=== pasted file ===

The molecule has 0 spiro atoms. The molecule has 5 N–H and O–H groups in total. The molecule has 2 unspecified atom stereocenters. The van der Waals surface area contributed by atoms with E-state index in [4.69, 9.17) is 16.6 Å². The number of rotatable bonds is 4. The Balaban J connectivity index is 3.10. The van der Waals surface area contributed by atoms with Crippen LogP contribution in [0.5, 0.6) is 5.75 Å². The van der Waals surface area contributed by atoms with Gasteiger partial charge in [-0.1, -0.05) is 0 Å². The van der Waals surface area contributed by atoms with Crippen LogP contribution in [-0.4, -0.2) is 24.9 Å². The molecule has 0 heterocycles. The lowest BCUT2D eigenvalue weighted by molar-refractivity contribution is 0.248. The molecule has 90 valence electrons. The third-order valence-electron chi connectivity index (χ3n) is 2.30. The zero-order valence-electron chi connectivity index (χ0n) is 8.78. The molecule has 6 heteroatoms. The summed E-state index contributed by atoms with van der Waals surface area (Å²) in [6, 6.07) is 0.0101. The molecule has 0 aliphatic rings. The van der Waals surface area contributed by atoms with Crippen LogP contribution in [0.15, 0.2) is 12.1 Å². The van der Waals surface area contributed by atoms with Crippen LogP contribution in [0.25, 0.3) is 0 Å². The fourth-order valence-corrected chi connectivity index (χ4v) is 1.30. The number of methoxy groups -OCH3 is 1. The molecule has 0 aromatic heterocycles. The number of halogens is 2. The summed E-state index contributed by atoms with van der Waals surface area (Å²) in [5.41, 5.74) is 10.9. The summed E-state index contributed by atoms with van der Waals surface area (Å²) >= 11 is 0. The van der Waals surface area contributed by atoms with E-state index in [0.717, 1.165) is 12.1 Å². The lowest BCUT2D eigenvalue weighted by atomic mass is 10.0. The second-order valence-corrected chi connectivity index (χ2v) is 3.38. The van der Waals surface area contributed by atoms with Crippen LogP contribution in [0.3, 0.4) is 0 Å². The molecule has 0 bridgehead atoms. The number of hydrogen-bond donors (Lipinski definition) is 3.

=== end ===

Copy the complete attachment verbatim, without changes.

The molecule has 0 spiro atoms. The molecule has 5 N–H and O–H groups in total. The molecule has 2 unspecified atom stereocenters. The van der Waals surface area contributed by atoms with E-state index in [4.69, 9.17) is 16.6 Å². The number of rotatable bonds is 4. The Balaban J connectivity index is 3.10. The van der Waals surface area contributed by atoms with Crippen LogP contribution in [0.5, 0.6) is 5.75 Å². The van der Waals surface area contributed by atoms with Gasteiger partial charge in [-0.1, -0.05) is 0 Å². The van der Waals surface area contributed by atoms with Crippen LogP contribution in [-0.4, -0.2) is 24.9 Å². The molecule has 0 heterocycles. The lowest BCUT2D eigenvalue weighted by molar-refractivity contribution is 0.248. The molecule has 90 valence electrons. The third-order valence-electron chi connectivity index (χ3n) is 2.30. The zero-order valence-electron chi connectivity index (χ0n) is 8.78. The molecule has 6 heteroatoms. The summed E-state index contributed by atoms with van der Waals surface area (Å²) in [6, 6.07) is 0.0101. The molecule has 0 aliphatic rings. The van der Waals surface area contributed by atoms with Crippen LogP contribution in [0.15, 0.2) is 12.1 Å². The van der Waals surface area contributed by atoms with Crippen LogP contribution in [0.25, 0.3) is 0 Å². The fourth-order valence-corrected chi connectivity index (χ4v) is 1.30. The number of methoxy groups -OCH3 is 1. The molecule has 0 aromatic heterocycles. The number of halogens is 2. The summed E-state index contributed by atoms with van der Waals surface area (Å²) in [5.41, 5.74) is 10.9. The summed E-state index contributed by atoms with van der Waals surface area (Å²) >= 11 is 0. The van der Waals surface area contributed by atoms with E-state index in [0.717, 1.165) is 12.1 Å². The lowest BCUT2D eigenvalue weighted by atomic mass is 10.0. The second-order valence-corrected chi connectivity index (χ2v) is 3.38. The van der Waals surface area contributed by atoms with Crippen LogP contribution in [0.3, 0.4) is 0 Å². The molecule has 0 bridgehead atoms. The number of hydrogen-bond donors (Lipinski definition) is 3.